A UNAIDS report has ranked Zimbabwe third in the Sadc region in the numbers of HIV positive young women and girls.
The report blames the high statistics on legal and policy barriers that hinder some young girls from accessing services that may help them to protect themselves from the virus and risky sexual behaviour among teenagers.
According to the report, Zimbabwe has 780 000 young girls are infected with the disease, tailing South Africa with the highest number of young women and adolescents of 4,4 million and Mozambique with 1,3 million coming second.
UNAIDS executive director Michel Sidibé in the report said services for adolescent girls and young women were especially failing to reach those who are falling the furthest behind, adolescent girls and young women who experience gender-based violence, who are sexually exploited or who use drugs, among others.
“Adolescent girls and young women are still disproportionally affected by HIV. In eastern and southern Africa in 2017, 79 percent of new HIV infections among 10-19-year-olds were among females. An estimated 50 adolescent girls die every day from Aids-related illnesses. And each day, some 460 adolescent girls become infected with HIV. Accountability is critical and we are far behind reaching the Fast-Track Targets for 2020 agreed by all countries in the 2016 United Nations Political Declaration on Ending Aids,” he said.
The report ranked Zambia fourth, with 670 000 infected girls while Malawi has 630 000 and Botswana 220 000. Angola trailed Botswana with 200 000 young females followed by Eswatini with 130 000. Namibia has the least number of women living with the disease at 110 000 while the whole sub-Saharan region has 20 720 000 of affected females.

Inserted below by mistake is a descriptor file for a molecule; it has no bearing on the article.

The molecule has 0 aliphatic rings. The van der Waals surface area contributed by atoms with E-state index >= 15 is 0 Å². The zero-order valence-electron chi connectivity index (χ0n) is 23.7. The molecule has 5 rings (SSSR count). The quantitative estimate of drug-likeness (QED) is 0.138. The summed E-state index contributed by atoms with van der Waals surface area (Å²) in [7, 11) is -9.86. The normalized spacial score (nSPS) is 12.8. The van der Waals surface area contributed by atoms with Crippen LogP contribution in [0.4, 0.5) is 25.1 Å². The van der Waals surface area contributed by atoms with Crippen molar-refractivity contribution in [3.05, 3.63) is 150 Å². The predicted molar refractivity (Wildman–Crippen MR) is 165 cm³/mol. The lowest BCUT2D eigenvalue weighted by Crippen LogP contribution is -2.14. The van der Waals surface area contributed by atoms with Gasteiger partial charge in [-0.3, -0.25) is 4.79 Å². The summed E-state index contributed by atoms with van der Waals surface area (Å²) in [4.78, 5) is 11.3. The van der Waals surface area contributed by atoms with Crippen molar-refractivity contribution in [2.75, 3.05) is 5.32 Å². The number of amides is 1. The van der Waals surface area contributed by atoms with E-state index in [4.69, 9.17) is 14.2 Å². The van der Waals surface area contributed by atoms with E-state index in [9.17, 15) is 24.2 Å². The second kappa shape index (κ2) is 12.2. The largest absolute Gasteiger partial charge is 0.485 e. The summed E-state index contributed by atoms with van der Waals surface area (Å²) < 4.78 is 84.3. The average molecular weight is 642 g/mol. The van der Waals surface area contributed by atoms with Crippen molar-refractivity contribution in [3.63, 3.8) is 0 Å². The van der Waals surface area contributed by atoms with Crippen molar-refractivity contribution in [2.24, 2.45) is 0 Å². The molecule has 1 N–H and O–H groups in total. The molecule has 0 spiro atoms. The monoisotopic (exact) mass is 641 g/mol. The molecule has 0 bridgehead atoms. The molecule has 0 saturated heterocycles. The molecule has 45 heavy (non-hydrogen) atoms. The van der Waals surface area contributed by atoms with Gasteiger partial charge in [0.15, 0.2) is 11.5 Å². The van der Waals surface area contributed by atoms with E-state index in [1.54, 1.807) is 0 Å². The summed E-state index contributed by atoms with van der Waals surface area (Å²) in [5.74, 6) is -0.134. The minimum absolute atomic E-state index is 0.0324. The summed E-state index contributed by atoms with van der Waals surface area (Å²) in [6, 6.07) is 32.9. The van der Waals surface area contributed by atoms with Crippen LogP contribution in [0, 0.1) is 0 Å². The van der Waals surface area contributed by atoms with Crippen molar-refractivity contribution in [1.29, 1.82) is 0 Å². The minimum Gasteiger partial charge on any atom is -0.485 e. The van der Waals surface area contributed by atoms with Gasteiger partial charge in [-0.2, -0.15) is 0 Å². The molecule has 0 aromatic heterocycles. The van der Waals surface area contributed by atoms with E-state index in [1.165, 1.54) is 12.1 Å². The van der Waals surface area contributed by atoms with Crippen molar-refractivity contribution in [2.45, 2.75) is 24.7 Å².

According to the findings, in Malawi, Zambia and Zimbabwe less than 50 percent of young people living with HIV were aware of their HIV status, compared to between 74 percent and 80 percent of adults aged 35-49 years living with HIV in the same countries. Only 36,4 percent of young men and 29,8 percent of young women in sub-Saharan Africa have basic knowledge about how to protect themselves from HIV.
The report stated that access to HIV prevention services was critical as young women and girls perceived a low risk of infection leading to low uptake of pre-exposure prophylaxis and condoms.
“Better integration of HIV services with sexual and reproductive health services and antenatal care is also needed. Once enrolled in HIV-related care, young people aged 15-19 years are more likely than adults to drop out. Young women face major challenges with adherence to life-long antiretroviral therapy, including difficulties disclosing their HIV status to partners and families.”
“Pregnant adolescent girls and young women in particular are less likely than older pregnant women to know their HIV status before starting antenatal care. Adhering to HIV treatment can be especially difficult for pregnant teenagers and girls subjected to violence, among other groups of adolescent girls living in vulnerable situations. Stigma and discrimination, especially surrounding adolescent girls’ sexuality, alongside HIV disclosure issues and travel and waiting times at clinics, are among the reasons for low adherence,” read the report.